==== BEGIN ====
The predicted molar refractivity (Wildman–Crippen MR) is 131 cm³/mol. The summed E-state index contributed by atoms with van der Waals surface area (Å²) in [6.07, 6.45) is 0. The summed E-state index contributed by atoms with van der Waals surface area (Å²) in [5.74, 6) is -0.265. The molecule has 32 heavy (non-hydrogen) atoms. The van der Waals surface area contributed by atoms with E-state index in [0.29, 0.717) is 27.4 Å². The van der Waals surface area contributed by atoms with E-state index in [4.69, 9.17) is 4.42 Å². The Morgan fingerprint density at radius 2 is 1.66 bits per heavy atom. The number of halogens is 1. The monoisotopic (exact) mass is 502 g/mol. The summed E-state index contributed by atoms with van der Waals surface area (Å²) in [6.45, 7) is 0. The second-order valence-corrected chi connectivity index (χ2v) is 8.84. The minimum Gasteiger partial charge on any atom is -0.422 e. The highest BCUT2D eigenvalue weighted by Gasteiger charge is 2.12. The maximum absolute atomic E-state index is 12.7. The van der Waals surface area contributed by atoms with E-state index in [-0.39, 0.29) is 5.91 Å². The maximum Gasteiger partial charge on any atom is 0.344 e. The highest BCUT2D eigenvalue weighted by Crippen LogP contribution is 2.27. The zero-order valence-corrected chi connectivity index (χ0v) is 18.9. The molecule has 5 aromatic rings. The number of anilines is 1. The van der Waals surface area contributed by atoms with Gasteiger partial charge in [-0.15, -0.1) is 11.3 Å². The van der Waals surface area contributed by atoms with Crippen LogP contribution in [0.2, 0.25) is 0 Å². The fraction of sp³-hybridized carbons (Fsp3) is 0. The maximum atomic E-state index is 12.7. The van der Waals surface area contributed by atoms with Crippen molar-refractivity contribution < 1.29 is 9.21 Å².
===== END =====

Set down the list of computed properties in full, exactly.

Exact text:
The predicted molar refractivity (Wildman–Crippen MR) is 131 cm³/mol. The summed E-state index contributed by atoms with van der Waals surface area (Å²) in [6.07, 6.45) is 0. The summed E-state index contributed by atoms with van der Waals surface area (Å²) in [5.74, 6) is -0.265. The molecule has 32 heavy (non-hydrogen) atoms. The van der Waals surface area contributed by atoms with E-state index in [0.29, 0.717) is 27.4 Å². The van der Waals surface area contributed by atoms with E-state index in [4.69, 9.17) is 4.42 Å². The Morgan fingerprint density at radius 2 is 1.66 bits per heavy atom. The number of halogens is 1. The monoisotopic (exact) mass is 502 g/mol. The summed E-state index contributed by atoms with van der Waals surface area (Å²) in [6.45, 7) is 0. The second-order valence-corrected chi connectivity index (χ2v) is 8.84. The minimum Gasteiger partial charge on any atom is -0.422 e. The highest BCUT2D eigenvalue weighted by Gasteiger charge is 2.12. The maximum absolute atomic E-state index is 12.7. The van der Waals surface area contributed by atoms with E-state index in [-0.39, 0.29) is 5.91 Å². The maximum Gasteiger partial charge on any atom is 0.344 e. The highest BCUT2D eigenvalue weighted by Crippen LogP contribution is 2.27. The zero-order valence-corrected chi connectivity index (χ0v) is 18.9. The molecule has 5 aromatic rings. The number of anilines is 1. The van der Waals surface area contributed by atoms with Gasteiger partial charge in [-0.15, -0.1) is 11.3 Å². The van der Waals surface area contributed by atoms with Crippen LogP contribution in [0.2, 0.25) is 0 Å². The fraction of sp³-hybridized carbons (Fsp3) is 0. The maximum atomic E-state index is 12.7. The van der Waals surface area contributed by atoms with Crippen molar-refractivity contribution < 1.29 is 9.21 Å².